Over the New Year’s period, even Kyoto’s public service people get a week or so off. This means, among others: no garbage collection. A few weeks before New Year’s, you get a detailed schedule of what type of garbage is collected until which day and from which day. The schedule is comprehensive, on top of the usual suspects (standard garbage, plastics, glass, and paper) there are also mentioned slightly more exotic things you might want to get rid of: large household appliances for example, or dead pets.

plastic grocery bagsThis year, on the bottom of the page, there was a special appeal to reduce waste. Apparently, the city is making an effort to cut their garbage in half, from a peak of 390.000 tons (per year, I assume?) The rate has slowed down, and now people are encouraged to go the extra mile to reduce 27.000 tons more to meet the target. Particularly suggested are a reduction in food waste (meaning: the throwing out of perfectly edible leftovers or overstocked food) and to be more diligent in separating paper from the general garbage.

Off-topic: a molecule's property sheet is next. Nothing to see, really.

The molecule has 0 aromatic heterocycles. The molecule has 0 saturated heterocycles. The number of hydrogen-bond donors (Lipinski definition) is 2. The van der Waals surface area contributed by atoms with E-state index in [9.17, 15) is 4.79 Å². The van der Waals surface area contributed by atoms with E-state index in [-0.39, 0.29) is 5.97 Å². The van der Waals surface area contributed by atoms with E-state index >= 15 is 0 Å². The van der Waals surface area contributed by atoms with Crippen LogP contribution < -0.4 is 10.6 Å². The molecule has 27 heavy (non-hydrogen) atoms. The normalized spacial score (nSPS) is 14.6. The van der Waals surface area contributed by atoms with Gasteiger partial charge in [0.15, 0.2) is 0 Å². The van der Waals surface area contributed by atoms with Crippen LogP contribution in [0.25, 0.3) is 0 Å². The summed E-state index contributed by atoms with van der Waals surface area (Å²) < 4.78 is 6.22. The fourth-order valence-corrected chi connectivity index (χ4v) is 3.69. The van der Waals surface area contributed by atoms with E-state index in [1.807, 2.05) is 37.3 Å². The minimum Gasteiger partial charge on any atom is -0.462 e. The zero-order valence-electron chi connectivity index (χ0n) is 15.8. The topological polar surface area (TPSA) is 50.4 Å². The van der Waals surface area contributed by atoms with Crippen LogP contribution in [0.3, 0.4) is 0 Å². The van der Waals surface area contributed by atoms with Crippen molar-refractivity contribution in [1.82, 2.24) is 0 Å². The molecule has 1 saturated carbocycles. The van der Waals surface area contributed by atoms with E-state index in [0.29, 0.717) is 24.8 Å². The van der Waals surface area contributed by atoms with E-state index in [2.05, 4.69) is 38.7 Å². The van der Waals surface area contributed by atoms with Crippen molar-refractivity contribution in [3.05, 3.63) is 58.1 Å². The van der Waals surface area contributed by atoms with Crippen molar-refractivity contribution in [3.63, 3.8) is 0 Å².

Both is fine with me 😉 What was interesting about this appeal was a very simple calculation. They suggest that each person should reduce their waste by 30 grams each day. That sounds rather puny, no? After all, that’s just one PET bottle, or 3 plastic bags, or half a newspaper (probably not the Sunday edition); or one bell pepper, or 1/5 of a carrot or tomato. But when you actually doing the numbers, that little bit does sum up: To 900 grams, i.e., almost one kilo per month, and 10.8 kilos per year. For one person – count the approximately 1.5 million people living in Kyoto alone, and that leads to more than 16.000 tons a year.

Impressive what a tiny little bit can sum up to – if everybody does it!

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